Later, working in a new state, I received many phone calls from married men looking to meet me for drinks or dinner. A once trusted consultant insinuated that I invite him to my apartment after a business dinner. I can’t describe the shock I felt.
Yet again, as a seasoned professional, I witnessed swearing, yelling, slamming doors and objects, and intimidation towards women during work hours and at after-hours work sponsored events. Complaints were made but nothing was done to correct this behavior. In fact, the harasser ended up with a better office than the complainer.
Should these incidents have been considered off-hours harassment? Apparently so according to the 1980 statute. The problem was and still is that women just didn’t know about the statute or were and still are too afraid or intimidated to report these types of incidents. The HR Magazine article defines the reportable events and states that when a complaint is made “Employers must conduct an unbiased, thorough investigation to determine its validity.” And the main reason given is that the conduct “may put an employer in legal or financial jeopardy…” In fact, that may be the only motivator to teach people to behave as if they were at home and not in a position to take advantage of unwitting women who believe the intentions of the offenders are virtuous. Now it seems virtuousness doesn’t even exist in church, never mind at work.
“…we need to turn the question around to look at the harasser, not the target. We need to be sure that we can go out and look anyone who is a victim of harassment in the eye and say, ‘You do not have to remain silent anymore.” – Anita Hill
Read all Mary’s columns here: https://rinewstoday.com/mary-t-osullivan-msol-pcc-shrm-scp/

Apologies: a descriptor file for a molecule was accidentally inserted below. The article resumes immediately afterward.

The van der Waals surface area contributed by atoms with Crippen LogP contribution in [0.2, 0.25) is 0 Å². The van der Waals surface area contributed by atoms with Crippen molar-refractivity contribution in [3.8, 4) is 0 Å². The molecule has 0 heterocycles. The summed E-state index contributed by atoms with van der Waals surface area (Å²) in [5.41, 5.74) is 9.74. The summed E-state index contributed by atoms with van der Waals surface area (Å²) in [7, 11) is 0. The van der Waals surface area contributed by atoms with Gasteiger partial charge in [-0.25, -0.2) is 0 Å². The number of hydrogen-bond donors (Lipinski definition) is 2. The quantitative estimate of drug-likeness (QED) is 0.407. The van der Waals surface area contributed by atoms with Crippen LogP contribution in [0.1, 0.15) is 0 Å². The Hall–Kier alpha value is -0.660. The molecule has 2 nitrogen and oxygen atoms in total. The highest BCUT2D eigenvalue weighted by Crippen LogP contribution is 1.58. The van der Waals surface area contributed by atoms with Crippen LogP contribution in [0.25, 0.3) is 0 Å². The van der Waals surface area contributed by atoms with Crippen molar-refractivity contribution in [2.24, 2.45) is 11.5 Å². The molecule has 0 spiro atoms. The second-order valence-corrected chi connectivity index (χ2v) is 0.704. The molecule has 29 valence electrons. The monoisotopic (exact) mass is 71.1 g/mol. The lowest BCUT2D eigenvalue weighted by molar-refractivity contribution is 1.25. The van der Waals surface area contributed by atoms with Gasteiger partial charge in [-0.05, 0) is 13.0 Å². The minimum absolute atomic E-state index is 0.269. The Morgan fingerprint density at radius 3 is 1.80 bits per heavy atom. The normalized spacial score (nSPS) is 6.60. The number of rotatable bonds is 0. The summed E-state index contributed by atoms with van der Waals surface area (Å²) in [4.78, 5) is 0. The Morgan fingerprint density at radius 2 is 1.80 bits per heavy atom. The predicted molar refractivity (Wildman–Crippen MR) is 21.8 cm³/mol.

Mary T. O’Sullivan, Master of Science, Organizational Leadership, International Coaching Federation Professional Certified Coach, Society of Human Resource Management, “Senior Certified Professional. Graduate Certificate in Executive and Professional Career Coaching, University of Texas at Dallas. Member, Beta Gamma Sigma, the International Honor Society. Advanced Studies in Education from Montclair University, SUNY Oswego and Syracuse University. Mary is also a certified Six Sigma Specialist, Contract Specialist, IPT Leader and holds a Certificate in Essentials of Human Resource Management from SHRM.
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I noticed that this is article is all about only women being harassed. In my prime and sometimes even today I get sexually suggestive comments from women. I even had one woman expose her breasts to me in the workplace on more than one occasion. I don’t have an issue with these situations. Personally, I think the actions by the opposite sex are funny and even a little flattering.
That’s the general consensus among men. I know men are also subjected to sexual harassment, and many do not like it. Fewer men are assaulted by women, however, if men experience uncouth sexual behavior by women, most respond as you do. They think it’s funny, and even makes them feel liked. Most women do not share you opinion. I have not noticed any #MeToo or #Enough movements by men. Most women consider men’s unwanted behavior as offensive and demeaning. The hope is that men will learn to stop this bad behavior and not make a joke out of it.